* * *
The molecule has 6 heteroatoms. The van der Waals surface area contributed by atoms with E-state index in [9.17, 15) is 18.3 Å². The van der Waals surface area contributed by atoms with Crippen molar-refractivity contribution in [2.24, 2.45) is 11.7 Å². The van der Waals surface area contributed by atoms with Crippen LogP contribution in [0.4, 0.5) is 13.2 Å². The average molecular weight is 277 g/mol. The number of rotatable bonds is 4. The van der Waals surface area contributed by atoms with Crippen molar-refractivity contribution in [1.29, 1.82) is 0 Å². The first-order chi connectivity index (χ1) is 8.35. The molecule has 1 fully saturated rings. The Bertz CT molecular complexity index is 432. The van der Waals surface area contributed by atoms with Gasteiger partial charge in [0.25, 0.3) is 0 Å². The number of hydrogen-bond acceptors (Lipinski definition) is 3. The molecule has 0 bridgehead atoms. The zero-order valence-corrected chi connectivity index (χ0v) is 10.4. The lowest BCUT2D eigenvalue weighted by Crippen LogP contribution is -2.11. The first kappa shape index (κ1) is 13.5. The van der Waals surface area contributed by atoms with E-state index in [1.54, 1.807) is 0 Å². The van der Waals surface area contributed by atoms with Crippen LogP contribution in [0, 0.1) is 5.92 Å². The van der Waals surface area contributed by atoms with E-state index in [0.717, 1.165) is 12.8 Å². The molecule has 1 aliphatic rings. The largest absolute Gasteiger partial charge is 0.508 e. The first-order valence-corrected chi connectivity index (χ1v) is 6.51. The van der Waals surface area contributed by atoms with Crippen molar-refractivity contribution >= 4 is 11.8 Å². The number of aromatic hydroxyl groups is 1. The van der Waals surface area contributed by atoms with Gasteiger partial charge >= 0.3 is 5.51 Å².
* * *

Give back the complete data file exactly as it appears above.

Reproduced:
The molecule has 6 heteroatoms. The van der Waals surface area contributed by atoms with E-state index in [9.17, 15) is 18.3 Å². The van der Waals surface area contributed by atoms with Crippen molar-refractivity contribution in [2.24, 2.45) is 11.7 Å². The van der Waals surface area contributed by atoms with Crippen LogP contribution in [0.4, 0.5) is 13.2 Å². The average molecular weight is 277 g/mol. The number of rotatable bonds is 4. The van der Waals surface area contributed by atoms with Crippen molar-refractivity contribution in [1.29, 1.82) is 0 Å². The first-order chi connectivity index (χ1) is 8.35. The molecule has 1 fully saturated rings. The Bertz CT molecular complexity index is 432. The van der Waals surface area contributed by atoms with Gasteiger partial charge in [0.25, 0.3) is 0 Å². The number of hydrogen-bond acceptors (Lipinski definition) is 3. The molecule has 0 bridgehead atoms. The zero-order valence-corrected chi connectivity index (χ0v) is 10.4. The lowest BCUT2D eigenvalue weighted by Crippen LogP contribution is -2.11. The first kappa shape index (κ1) is 13.5. The van der Waals surface area contributed by atoms with E-state index in [1.54, 1.807) is 0 Å². The van der Waals surface area contributed by atoms with Crippen LogP contribution in [0, 0.1) is 5.92 Å². The van der Waals surface area contributed by atoms with E-state index in [0.717, 1.165) is 12.8 Å². The molecule has 1 aliphatic rings. The largest absolute Gasteiger partial charge is 0.508 e. The first-order valence-corrected chi connectivity index (χ1v) is 6.51. The van der Waals surface area contributed by atoms with Crippen molar-refractivity contribution >= 4 is 11.8 Å². The number of aromatic hydroxyl groups is 1. The van der Waals surface area contributed by atoms with Gasteiger partial charge >= 0.3 is 5.51 Å².